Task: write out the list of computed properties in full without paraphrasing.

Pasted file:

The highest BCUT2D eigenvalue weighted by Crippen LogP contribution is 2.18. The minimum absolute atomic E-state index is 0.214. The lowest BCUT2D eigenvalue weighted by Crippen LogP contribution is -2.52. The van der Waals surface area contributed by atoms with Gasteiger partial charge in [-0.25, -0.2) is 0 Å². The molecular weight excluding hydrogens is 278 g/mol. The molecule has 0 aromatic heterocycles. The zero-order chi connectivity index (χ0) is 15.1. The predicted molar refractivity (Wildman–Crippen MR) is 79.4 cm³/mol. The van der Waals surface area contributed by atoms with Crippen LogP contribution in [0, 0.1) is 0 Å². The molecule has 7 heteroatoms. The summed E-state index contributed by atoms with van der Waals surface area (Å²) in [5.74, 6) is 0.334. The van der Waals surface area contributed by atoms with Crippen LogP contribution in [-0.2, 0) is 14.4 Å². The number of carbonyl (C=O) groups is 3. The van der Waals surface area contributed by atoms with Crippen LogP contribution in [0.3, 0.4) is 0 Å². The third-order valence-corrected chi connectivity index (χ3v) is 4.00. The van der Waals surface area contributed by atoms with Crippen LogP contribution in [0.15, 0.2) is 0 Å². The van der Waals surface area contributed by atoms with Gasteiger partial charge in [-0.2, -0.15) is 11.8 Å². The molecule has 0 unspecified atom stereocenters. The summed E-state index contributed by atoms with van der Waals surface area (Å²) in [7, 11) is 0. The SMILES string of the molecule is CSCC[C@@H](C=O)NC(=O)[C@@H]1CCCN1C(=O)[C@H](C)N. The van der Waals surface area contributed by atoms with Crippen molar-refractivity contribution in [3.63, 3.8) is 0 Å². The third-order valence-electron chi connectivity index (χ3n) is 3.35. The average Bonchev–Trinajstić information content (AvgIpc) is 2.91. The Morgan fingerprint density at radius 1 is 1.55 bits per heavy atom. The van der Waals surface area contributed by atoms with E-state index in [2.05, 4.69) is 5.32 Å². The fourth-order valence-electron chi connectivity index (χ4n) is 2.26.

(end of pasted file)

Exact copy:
The highest BCUT2D eigenvalue weighted by Crippen LogP contribution is 2.18. The minimum absolute atomic E-state index is 0.214. The lowest BCUT2D eigenvalue weighted by Crippen LogP contribution is -2.52. The van der Waals surface area contributed by atoms with Gasteiger partial charge in [-0.25, -0.2) is 0 Å². The molecular weight excluding hydrogens is 278 g/mol. The molecule has 0 aromatic heterocycles. The zero-order chi connectivity index (χ0) is 15.1. The predicted molar refractivity (Wildman–Crippen MR) is 79.4 cm³/mol. The van der Waals surface area contributed by atoms with Crippen LogP contribution in [0, 0.1) is 0 Å². The molecule has 7 heteroatoms. The summed E-state index contributed by atoms with van der Waals surface area (Å²) in [5.74, 6) is 0.334. The van der Waals surface area contributed by atoms with Crippen LogP contribution in [-0.2, 0) is 14.4 Å². The number of carbonyl (C=O) groups is 3. The van der Waals surface area contributed by atoms with Crippen LogP contribution in [0.3, 0.4) is 0 Å². The third-order valence-corrected chi connectivity index (χ3v) is 4.00. The van der Waals surface area contributed by atoms with Crippen LogP contribution in [0.15, 0.2) is 0 Å². The van der Waals surface area contributed by atoms with Gasteiger partial charge in [-0.2, -0.15) is 11.8 Å². The molecule has 0 unspecified atom stereocenters. The summed E-state index contributed by atoms with van der Waals surface area (Å²) in [7, 11) is 0. The SMILES string of the molecule is CSCC[C@@H](C=O)NC(=O)[C@@H]1CCCN1C(=O)[C@H](C)N. The van der Waals surface area contributed by atoms with Crippen molar-refractivity contribution in [3.63, 3.8) is 0 Å². The third-order valence-electron chi connectivity index (χ3n) is 3.35. The average Bonchev–Trinajstić information content (AvgIpc) is 2.91. The Morgan fingerprint density at radius 1 is 1.55 bits per heavy atom. The van der Waals surface area contributed by atoms with E-state index in [2.05, 4.69) is 5.32 Å². The fourth-order valence-electron chi connectivity index (χ4n) is 2.26.